Anyone interested in volunteering to take part in this event can grab their binoculars and sign up here: http://www.birdsource.org/gbbc/howto.html.  Volunteers provide important information on the status and trends of our bird populations.

To learn more about PPL’s commitment to birds of prey throughout Pennsylvania, we invite you to read and follow our blog.

PPL Eagle Viewing Trips

Bald eagle overlooking the Lackawaxen and Delaware Rivers. Photo by Sarah Hall.

Bald eagle overlooking the Lackawaxen and Delaware Rivers. Photo by Sarah Hall.

Our PPL eagle viewing bus trips are today and we saw lots of activity on the morning ride along the Lackawaxen and Delaware rivers. We started our day inside with a short presentation by Katie Lester on bald eagles and what PPL does to help protect and conserve them and their habitat.

Once on the bus it wasn’t long before we spotted our first eagle perched over open, unfrozen water. Large numbers of eagles migrate to this area each year for a number of reasons, one being the release of warmer water from PPL’s Lake Wallenpaupack hydroelectric plant. As the water exits the power plant, it flows into the nearby Lackawaxen River. We were a little worried at first as we traveled along the frozen Lackawaxen just outside of Hawley, but as soon as we passed the power plant the water was freely flowing and we saw our first eagle soon thereafter.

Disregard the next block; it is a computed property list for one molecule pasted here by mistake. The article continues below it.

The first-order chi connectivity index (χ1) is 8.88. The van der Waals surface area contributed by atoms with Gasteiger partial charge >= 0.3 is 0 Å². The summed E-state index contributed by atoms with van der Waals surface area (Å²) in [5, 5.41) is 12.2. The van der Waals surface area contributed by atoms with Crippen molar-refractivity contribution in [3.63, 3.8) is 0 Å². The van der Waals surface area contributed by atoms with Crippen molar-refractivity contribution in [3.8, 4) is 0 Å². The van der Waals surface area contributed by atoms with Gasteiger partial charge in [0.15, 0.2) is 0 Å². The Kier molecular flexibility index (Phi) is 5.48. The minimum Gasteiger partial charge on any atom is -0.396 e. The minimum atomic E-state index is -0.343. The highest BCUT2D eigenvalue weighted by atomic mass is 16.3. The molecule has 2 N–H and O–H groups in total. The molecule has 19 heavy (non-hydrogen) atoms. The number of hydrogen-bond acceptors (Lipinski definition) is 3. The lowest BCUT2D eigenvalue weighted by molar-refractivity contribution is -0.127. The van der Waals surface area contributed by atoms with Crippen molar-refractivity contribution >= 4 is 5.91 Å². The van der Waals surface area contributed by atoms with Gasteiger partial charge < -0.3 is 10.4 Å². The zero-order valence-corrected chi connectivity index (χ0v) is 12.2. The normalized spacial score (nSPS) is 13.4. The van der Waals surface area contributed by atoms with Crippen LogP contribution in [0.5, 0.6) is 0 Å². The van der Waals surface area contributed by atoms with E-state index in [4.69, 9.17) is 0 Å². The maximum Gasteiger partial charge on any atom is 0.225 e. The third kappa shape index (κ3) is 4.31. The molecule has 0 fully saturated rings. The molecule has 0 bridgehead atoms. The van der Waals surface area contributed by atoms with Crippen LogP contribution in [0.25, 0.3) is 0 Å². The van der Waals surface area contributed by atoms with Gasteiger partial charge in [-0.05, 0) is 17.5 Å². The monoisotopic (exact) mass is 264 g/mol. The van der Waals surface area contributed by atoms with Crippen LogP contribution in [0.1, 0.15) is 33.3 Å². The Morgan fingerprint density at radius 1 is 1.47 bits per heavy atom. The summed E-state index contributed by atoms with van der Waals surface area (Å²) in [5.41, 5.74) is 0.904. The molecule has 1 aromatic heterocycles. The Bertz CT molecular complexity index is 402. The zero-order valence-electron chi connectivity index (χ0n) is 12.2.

The morning group viewing an eagle from the bus.

The morning group viewing an eagle from the bus.

We made our way along the Lackawaxen until it meets the Delaware River where we stopped at the boat launch to get a closer look at an eagle perched in a popular tree overlooking where the rivers meet. Another reason that there has been a resurgence of eagle populations in the Upper Delaware River region is due to the conservation efforts of the “perfect partnership” between the Eagle Institute and the Delaware Highlands Conservancy. Each week from Jan. to March, volunteers monitor eagles at this particular boat launch in Lackawaxen, PA, as well as other locations in the region. Our group got a closer look through the viewing scopes that the volunteers had set up for visitors. It was a beautiful sight!

Bald eagle perched along the Delaware River. Photo by Sarah Hall.

Bald eagle perched along the Delaware River. Photo by Sarah Hall.

In all, we saw 19 confirmed eagles this morning, 11 adult and 8 immature. We saw an additional 13 on the way back, but we can only count these as extra “sightings” because they could be the same eagles we saw on the way there.  Our afternoon trip is out now, and I can’t wait to hear how many they saw!

Are you seeing any eagles out there? Share your photos and experiences with us on our new PPL Preserves facebook page!

-Sarah Hall, Lake Wallenpaupack Preserve

Montour Travel Bug Update

Montour TB USERThe last time we updated you on the Montour Travel Bug it had journeyed 7, 631 miles in the last 4 years and was making its way around Austria. Now almost five years later it is still in Austria, but has since been taken to several different beautiful locations. This particular travel bug has now logged over 8,100 miles since its release in March of 2007 at PPL’s Montour Environmental Preserve, and for the last 152 miles it has had one particularly good travel guide.
Montour TB Austria1